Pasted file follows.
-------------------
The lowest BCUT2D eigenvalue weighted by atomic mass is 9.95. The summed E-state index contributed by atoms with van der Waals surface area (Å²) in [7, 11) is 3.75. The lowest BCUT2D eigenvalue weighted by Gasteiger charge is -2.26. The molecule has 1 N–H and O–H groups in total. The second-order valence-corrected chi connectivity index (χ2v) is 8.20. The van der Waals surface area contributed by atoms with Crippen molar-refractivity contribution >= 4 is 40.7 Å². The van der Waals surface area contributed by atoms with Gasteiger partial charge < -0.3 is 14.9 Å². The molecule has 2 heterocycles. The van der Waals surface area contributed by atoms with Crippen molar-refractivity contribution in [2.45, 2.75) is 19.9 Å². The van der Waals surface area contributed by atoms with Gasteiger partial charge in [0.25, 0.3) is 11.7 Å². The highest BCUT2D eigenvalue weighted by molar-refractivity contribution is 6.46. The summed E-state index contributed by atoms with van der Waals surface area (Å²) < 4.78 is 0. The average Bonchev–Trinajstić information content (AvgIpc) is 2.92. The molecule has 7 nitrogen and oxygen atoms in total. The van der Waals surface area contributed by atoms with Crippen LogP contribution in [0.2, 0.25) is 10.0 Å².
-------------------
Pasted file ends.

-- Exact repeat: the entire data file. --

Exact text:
The lowest BCUT2D eigenvalue weighted by atomic mass is 9.95. The summed E-state index contributed by atoms with van der Waals surface area (Å²) in [7, 11) is 3.75. The lowest BCUT2D eigenvalue weighted by Gasteiger charge is -2.26. The molecule has 1 N–H and O–H groups in total. The second-order valence-corrected chi connectivity index (χ2v) is 8.20. The van der Waals surface area contributed by atoms with Crippen molar-refractivity contribution >= 4 is 40.7 Å². The van der Waals surface area contributed by atoms with Gasteiger partial charge < -0.3 is 14.9 Å². The molecule has 2 heterocycles. The van der Waals surface area contributed by atoms with Crippen molar-refractivity contribution in [2.45, 2.75) is 19.9 Å². The van der Waals surface area contributed by atoms with Gasteiger partial charge in [0.25, 0.3) is 11.7 Å². The highest BCUT2D eigenvalue weighted by molar-refractivity contribution is 6.46. The summed E-state index contributed by atoms with van der Waals surface area (Å²) < 4.78 is 0. The average Bonchev–Trinajstić information content (AvgIpc) is 2.92. The molecule has 7 nitrogen and oxygen atoms in total. The van der Waals surface area contributed by atoms with Crippen LogP contribution in [0.2, 0.25) is 10.0 Å².